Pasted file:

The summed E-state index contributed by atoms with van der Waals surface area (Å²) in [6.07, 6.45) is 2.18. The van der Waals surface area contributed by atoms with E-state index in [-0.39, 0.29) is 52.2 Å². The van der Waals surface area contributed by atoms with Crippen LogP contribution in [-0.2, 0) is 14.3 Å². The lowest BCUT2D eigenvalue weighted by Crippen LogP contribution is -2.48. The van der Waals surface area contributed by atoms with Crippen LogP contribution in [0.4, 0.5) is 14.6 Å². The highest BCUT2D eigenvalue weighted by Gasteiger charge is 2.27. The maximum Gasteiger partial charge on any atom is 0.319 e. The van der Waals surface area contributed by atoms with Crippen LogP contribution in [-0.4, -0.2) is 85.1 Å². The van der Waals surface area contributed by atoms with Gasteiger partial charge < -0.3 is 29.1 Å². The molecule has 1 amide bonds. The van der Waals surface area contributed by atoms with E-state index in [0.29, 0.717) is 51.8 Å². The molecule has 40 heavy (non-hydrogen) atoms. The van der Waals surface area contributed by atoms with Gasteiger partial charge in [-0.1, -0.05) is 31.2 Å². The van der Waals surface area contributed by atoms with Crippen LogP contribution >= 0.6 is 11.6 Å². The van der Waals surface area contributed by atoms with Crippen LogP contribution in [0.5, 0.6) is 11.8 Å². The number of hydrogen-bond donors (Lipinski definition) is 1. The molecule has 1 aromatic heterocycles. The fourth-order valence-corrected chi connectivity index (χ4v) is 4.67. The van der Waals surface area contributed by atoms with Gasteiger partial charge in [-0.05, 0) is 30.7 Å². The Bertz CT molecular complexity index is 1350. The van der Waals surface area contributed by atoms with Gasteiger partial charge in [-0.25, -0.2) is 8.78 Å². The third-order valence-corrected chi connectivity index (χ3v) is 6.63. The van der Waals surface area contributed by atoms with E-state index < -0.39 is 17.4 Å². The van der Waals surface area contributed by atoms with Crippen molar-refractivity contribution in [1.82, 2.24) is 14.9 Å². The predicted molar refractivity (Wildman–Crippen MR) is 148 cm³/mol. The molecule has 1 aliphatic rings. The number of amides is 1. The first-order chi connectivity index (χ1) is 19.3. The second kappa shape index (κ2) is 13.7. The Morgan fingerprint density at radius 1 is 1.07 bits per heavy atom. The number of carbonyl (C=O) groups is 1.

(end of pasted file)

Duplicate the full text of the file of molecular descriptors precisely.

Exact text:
The summed E-state index contributed by atoms with van der Waals surface area (Å²) in [6.07, 6.45) is 2.18. The van der Waals surface area contributed by atoms with E-state index in [-0.39, 0.29) is 52.2 Å². The van der Waals surface area contributed by atoms with Crippen LogP contribution in [-0.2, 0) is 14.3 Å². The lowest BCUT2D eigenvalue weighted by Crippen LogP contribution is -2.48. The van der Waals surface area contributed by atoms with Crippen LogP contribution in [0.4, 0.5) is 14.6 Å². The highest BCUT2D eigenvalue weighted by Gasteiger charge is 2.27. The maximum Gasteiger partial charge on any atom is 0.319 e. The van der Waals surface area contributed by atoms with Crippen LogP contribution in [-0.4, -0.2) is 85.1 Å². The van der Waals surface area contributed by atoms with Gasteiger partial charge < -0.3 is 29.1 Å². The molecule has 1 amide bonds. The van der Waals surface area contributed by atoms with E-state index in [0.29, 0.717) is 51.8 Å². The molecule has 40 heavy (non-hydrogen) atoms. The van der Waals surface area contributed by atoms with Gasteiger partial charge in [-0.1, -0.05) is 31.2 Å². The van der Waals surface area contributed by atoms with Crippen LogP contribution >= 0.6 is 11.6 Å². The van der Waals surface area contributed by atoms with Crippen LogP contribution in [0.5, 0.6) is 11.8 Å². The number of hydrogen-bond donors (Lipinski definition) is 1. The molecule has 1 aromatic heterocycles. The fourth-order valence-corrected chi connectivity index (χ4v) is 4.67. The van der Waals surface area contributed by atoms with Gasteiger partial charge in [-0.05, 0) is 30.7 Å². The Bertz CT molecular complexity index is 1350. The van der Waals surface area contributed by atoms with Gasteiger partial charge in [-0.25, -0.2) is 8.78 Å². The third-order valence-corrected chi connectivity index (χ3v) is 6.63. The van der Waals surface area contributed by atoms with E-state index < -0.39 is 17.4 Å². The van der Waals surface area contributed by atoms with Crippen molar-refractivity contribution in [1.82, 2.24) is 14.9 Å². The predicted molar refractivity (Wildman–Crippen MR) is 148 cm³/mol. The molecule has 1 aliphatic rings. The number of amides is 1. The first-order chi connectivity index (χ1) is 19.3. The second kappa shape index (κ2) is 13.7. The Morgan fingerprint density at radius 1 is 1.07 bits per heavy atom. The number of carbonyl (C=O) groups is 1.